WASHINGTON – Bradley Beal remains in a rather unusual position.
At 25, he is young enough to remember his High School days without reaching deep into the memory bank. Though his work career isn’t lengthy, his status as an All-Star guard for the Washington Wizards offers a true North Star for impressionable kids seeking direction. Beal is aware and doesn’t take his status for granted.
Locally, that means playing the mentor role for students at the Ron Brown College Preparatory High School. Specifically, members of the varsity and JV basketball team from the District’s only all-male public school. The Wizards’ leading scorer adopted the school at the start of the 2018-19 academic year. He served as principal for a day in September. Last Thursday he took on a new job: Santa Claus.
Based on the all-smiles reaction from the more than two dozen young men opening gifts, Beal proved adept there as well.
The players didn't know Beal would join them on the court, let alone ply them with two different kinds of gifts: Boxes wrapped for the holiday season and words from an NBA player on what it means to be part of a team.
The reaction over the mystery gifts came immediately. The kids moved into a large common area, formed a circle and opened the boxes simultaneously. Each player received two pairs of shoes: Gold Air Jordan 1 Retro high tops, and purple and white Nike Hyperdunk X.
When an NBA player surprises you with Nike's for the holiday season.— Ben Standig (@BenStandig) December 20, 2018
Bradley Beal adopted basketball players at Ron Brown Preparatory High School this season. pic.twitter.com/RQeJjeO2eC
Beal clearly understood the target audience based on the loud kids-at-Christmas jumping around reaction.
“Kids these days, this generation, they love sneakers, they love shoes. That brightens their day, especially Jordan’s,” Beal said to NBC Sports Washington. “They always want a pair of shoes they can hoop in. That’s a no-brainer. To be able to see that, I didn’t think they would react the way they did, honestly. I just thought they would be, ‘aww, this is cool.’. No, they were really appreciative.”
How or if the players embrace the other part of Beal’s gift comes down the line.
“Continue to work hard, continue to grind. You guys deserve these things,” Beal said before the players tore into the wrapping paper. “It’s not even about this. It’s about what you continue to do, your brotherhood. Continue to get better on the court, off the court, and continue to challenge each other. Push each other. Push the next man to be the next man he can possibly be.”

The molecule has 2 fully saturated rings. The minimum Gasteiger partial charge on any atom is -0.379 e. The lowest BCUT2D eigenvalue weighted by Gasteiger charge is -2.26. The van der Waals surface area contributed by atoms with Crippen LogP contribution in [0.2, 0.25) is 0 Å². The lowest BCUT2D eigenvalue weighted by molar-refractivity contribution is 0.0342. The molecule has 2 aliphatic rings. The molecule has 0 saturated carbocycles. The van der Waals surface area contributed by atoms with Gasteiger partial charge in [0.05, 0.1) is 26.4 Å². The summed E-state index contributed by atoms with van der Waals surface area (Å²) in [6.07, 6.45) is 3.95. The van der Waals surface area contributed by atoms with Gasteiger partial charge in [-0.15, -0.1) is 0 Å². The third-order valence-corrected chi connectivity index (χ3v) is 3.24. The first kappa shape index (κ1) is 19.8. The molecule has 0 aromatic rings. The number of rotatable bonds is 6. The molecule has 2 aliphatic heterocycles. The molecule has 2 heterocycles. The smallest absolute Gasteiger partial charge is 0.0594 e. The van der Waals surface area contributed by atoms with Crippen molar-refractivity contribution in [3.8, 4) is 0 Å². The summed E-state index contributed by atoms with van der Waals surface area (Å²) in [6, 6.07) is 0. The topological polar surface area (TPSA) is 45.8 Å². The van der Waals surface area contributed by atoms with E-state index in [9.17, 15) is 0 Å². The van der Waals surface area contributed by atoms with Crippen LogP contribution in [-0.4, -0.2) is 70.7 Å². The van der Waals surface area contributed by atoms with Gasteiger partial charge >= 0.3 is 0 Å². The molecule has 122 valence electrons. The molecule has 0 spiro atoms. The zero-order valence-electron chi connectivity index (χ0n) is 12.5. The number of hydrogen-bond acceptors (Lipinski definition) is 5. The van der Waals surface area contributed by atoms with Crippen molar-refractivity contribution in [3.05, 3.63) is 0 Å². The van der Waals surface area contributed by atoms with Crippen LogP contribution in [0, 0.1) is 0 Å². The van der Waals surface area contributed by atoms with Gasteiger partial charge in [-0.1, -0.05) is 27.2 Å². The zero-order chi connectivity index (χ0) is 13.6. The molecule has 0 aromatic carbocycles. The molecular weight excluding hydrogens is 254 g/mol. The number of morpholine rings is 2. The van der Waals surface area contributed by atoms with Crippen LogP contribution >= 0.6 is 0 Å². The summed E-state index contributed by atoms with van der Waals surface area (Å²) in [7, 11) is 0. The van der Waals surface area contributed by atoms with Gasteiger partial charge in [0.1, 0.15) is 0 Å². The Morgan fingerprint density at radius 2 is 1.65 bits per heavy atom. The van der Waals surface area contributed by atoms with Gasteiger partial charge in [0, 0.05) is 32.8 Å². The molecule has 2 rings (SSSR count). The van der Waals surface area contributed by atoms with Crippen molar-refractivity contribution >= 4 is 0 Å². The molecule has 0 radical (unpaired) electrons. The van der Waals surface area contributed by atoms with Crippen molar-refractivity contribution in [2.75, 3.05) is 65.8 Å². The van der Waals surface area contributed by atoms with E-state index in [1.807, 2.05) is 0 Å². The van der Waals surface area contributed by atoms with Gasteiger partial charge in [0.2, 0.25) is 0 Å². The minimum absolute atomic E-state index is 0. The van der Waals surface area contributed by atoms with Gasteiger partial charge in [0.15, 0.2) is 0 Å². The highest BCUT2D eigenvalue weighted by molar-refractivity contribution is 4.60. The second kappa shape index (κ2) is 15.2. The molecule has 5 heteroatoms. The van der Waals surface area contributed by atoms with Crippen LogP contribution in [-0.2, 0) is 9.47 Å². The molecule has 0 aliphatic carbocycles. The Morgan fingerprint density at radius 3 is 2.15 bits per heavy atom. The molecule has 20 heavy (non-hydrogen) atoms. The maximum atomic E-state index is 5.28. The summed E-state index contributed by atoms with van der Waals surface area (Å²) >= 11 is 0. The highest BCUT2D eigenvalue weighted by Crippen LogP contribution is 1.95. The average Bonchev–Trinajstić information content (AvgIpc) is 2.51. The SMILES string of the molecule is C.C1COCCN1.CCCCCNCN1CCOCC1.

He addressed the varsity team wearing a purple “RB” hat while holding his nearly five-month-old son Bradley Beal II.
“You guys are brothers in here. This is a brotherhood that goes on for years. You guys will talk about this when you’re in college, after college. You’re always going to remember this flat out,” Beal said. “Every single day, let’s get better, let’s get better. Don’t take it for granted because you don’t get days back. Don’t waste a day, not one.”
Beal isn’t wasting his role model opportunity especially since such moments didn’t exist for him growing in St. Louis.
“It’s crazy. I never had an NBA player come talk to me,” Beal told NBC Sports Washington. “I never had an NBA player look my way besides (12-year veteran and fellow St. Louis native) David Lee. I went to his camp one time when I was younger, but that wasn’t the norm.”
Neither is this college preparatory school, which opened in 2016 and is similar to the Chaminade College Preparatory School Beal attended.
“I try to come around as much as possible, be a mentor. This is a school that’s brand new. These kids are blessed to come here. As a college prep school, it’s hard to come here. On top of that it [is part] of the public system, which is crazier because you don’t see that with the private school setting,” Beal said. “It’s amazing to see what they do here. The kids work tremendously hard. … They don’t have everything. They don’t come from everything.”
The setting gave Beal a chance to escape his duties as one of the Wizards’ leading men and put the focus on the community, his family. Still, it wasn’t easy filtering out Washington’s struggles this season as Beal spoke about not wasting a day and pushing teammates. He stood at the school hours after the Wizards returned home from a two-game road trip with vexing losses at Atlanta and Houston.
The connection wasn’t lost on the All-Star.
“Most definitely. If I’m struggling or the Wizards are struggling, I try to relate things I’m going with ways we can get better with other teams,” Beal told NBC Sports Washington. “This is the future of basketball. I’m not going to play this forever. (Wizards teammate) John (Wall) isn’t going to play forever. None of us are going to play forever. These kids are the future. If I can help in any way, I’m going to try to do it. These kids, my AAU team, high school kids back home, I’m going to try to reach out and impact as many times as possible.”